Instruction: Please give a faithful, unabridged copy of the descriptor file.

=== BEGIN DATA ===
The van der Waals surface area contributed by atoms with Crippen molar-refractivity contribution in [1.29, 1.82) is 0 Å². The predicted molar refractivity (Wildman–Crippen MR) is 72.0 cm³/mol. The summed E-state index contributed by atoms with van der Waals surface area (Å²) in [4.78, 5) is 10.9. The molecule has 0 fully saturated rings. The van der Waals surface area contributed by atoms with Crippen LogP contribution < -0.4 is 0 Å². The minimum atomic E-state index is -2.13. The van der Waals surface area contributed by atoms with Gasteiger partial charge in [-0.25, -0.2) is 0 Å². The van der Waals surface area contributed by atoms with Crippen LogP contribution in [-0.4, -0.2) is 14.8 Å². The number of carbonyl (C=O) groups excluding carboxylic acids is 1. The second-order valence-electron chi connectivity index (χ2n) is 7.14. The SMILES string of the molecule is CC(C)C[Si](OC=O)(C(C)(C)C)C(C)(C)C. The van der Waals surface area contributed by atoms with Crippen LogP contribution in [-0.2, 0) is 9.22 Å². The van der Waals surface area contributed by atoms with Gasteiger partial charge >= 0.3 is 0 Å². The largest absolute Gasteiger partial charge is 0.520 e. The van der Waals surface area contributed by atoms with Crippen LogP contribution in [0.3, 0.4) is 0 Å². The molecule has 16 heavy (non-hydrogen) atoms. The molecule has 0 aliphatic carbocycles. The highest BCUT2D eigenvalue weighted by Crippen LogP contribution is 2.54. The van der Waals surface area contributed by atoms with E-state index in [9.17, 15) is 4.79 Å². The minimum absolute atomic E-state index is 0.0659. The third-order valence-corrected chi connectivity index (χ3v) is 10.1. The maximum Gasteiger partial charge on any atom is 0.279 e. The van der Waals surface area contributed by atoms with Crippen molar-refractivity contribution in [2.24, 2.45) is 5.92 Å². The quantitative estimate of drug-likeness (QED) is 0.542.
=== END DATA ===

The van der Waals surface area contributed by atoms with Crippen molar-refractivity contribution in [1.29, 1.82) is 0 Å². The predicted molar refractivity (Wildman–Crippen MR) is 72.0 cm³/mol. The summed E-state index contributed by atoms with van der Waals surface area (Å²) in [4.78, 5) is 10.9. The molecule has 0 fully saturated rings. The van der Waals surface area contributed by atoms with Crippen LogP contribution < -0.4 is 0 Å². The minimum atomic E-state index is -2.13. The van der Waals surface area contributed by atoms with Gasteiger partial charge in [-0.25, -0.2) is 0 Å². The van der Waals surface area contributed by atoms with Crippen LogP contribution in [-0.4, -0.2) is 14.8 Å². The number of carbonyl (C=O) groups excluding carboxylic acids is 1. The second-order valence-electron chi connectivity index (χ2n) is 7.14. The SMILES string of the molecule is CC(C)C[Si](OC=O)(C(C)(C)C)C(C)(C)C. The van der Waals surface area contributed by atoms with Crippen LogP contribution in [-0.2, 0) is 9.22 Å². The van der Waals surface area contributed by atoms with Gasteiger partial charge >= 0.3 is 0 Å². The largest absolute Gasteiger partial charge is 0.520 e. The van der Waals surface area contributed by atoms with Crippen LogP contribution in [0.3, 0.4) is 0 Å². The molecule has 16 heavy (non-hydrogen) atoms. The molecule has 0 aliphatic carbocycles. The highest BCUT2D eigenvalue weighted by Crippen LogP contribution is 2.54. The van der Waals surface area contributed by atoms with E-state index in [9.17, 15) is 4.79 Å². The minimum absolute atomic E-state index is 0.0659. The third-order valence-corrected chi connectivity index (χ3v) is 10.1. The maximum Gasteiger partial charge on any atom is 0.279 e. The van der Waals surface area contributed by atoms with Crippen molar-refractivity contribution in [2.24, 2.45) is 5.92 Å². The quantitative estimate of drug-likeness (QED) is 0.542.